The two noteworthy incidents in Cancel Culture this week—a term that the woke hate but seems pretty accurate to me—were the attempted demonization of Steve Pinker, involving a letter demanding that the Linguistics Society of America rescind two of its honors to Steve, and a letter in Harper’s and four other international magazines calling out attempts of both Right and Left to prevent free speech and discussion by deploying or inciting Internet mobs. (There’s a good half-hour video of Pinker discussing both issues.)
As the controversy winds down, with, I think, the woke getting pretty badly pummeled despite their loudness on Twitter, we have one more item to read: a piece by Jesse Singal, former editor at New York Magazine and signer of the Harper’s letter, at Reason.com. There’s some new stuff in Singal’s piece about the ridiculous pushback against a letter simply calling for an end of social-justice bullying and for the promulgation of open discussion on contentious issues. It also has a few bits of sarcasm that are lovely.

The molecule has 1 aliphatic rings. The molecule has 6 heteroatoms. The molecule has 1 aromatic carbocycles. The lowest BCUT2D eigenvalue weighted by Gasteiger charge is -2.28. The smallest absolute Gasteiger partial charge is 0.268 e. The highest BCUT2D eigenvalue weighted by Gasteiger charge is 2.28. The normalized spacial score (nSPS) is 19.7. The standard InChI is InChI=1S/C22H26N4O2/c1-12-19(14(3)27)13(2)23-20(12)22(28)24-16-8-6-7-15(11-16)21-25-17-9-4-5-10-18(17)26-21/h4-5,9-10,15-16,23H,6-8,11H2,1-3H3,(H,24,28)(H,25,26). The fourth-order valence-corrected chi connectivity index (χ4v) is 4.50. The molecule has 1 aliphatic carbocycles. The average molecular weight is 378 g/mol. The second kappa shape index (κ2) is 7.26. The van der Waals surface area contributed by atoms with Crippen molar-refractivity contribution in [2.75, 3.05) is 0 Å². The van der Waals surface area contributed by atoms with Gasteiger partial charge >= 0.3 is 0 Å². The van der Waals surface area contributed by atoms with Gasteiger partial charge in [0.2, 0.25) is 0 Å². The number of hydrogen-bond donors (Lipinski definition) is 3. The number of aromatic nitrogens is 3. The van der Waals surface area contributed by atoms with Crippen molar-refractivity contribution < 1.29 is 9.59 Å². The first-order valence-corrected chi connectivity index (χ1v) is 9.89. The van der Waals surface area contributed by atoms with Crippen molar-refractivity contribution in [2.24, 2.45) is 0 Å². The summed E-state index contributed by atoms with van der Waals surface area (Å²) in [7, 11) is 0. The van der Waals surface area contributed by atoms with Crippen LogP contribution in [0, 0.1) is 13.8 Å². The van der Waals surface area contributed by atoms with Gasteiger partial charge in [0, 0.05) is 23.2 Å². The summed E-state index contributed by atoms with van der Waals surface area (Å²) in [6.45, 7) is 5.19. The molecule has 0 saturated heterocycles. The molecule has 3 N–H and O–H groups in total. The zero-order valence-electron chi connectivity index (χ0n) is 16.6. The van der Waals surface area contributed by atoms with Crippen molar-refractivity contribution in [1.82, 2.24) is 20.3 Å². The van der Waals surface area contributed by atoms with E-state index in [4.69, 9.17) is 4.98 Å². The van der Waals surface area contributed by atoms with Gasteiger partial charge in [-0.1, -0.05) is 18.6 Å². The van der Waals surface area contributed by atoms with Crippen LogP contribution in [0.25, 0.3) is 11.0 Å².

Click the screenshot to read.
I’ve lumped the stuff that interested me into a few topics. Singal’s words are indented.
1.) The general reaction. I didn’t predict the pushback, but then I constantly underestimate the capabilities of the Easily Offended. Some of the loudest criticisms—and the most ludicrous—were that the letter didn’t go into detail about specific examples of “canceling” rather than its tactic of describing in a general way what happens to the ideologically impure.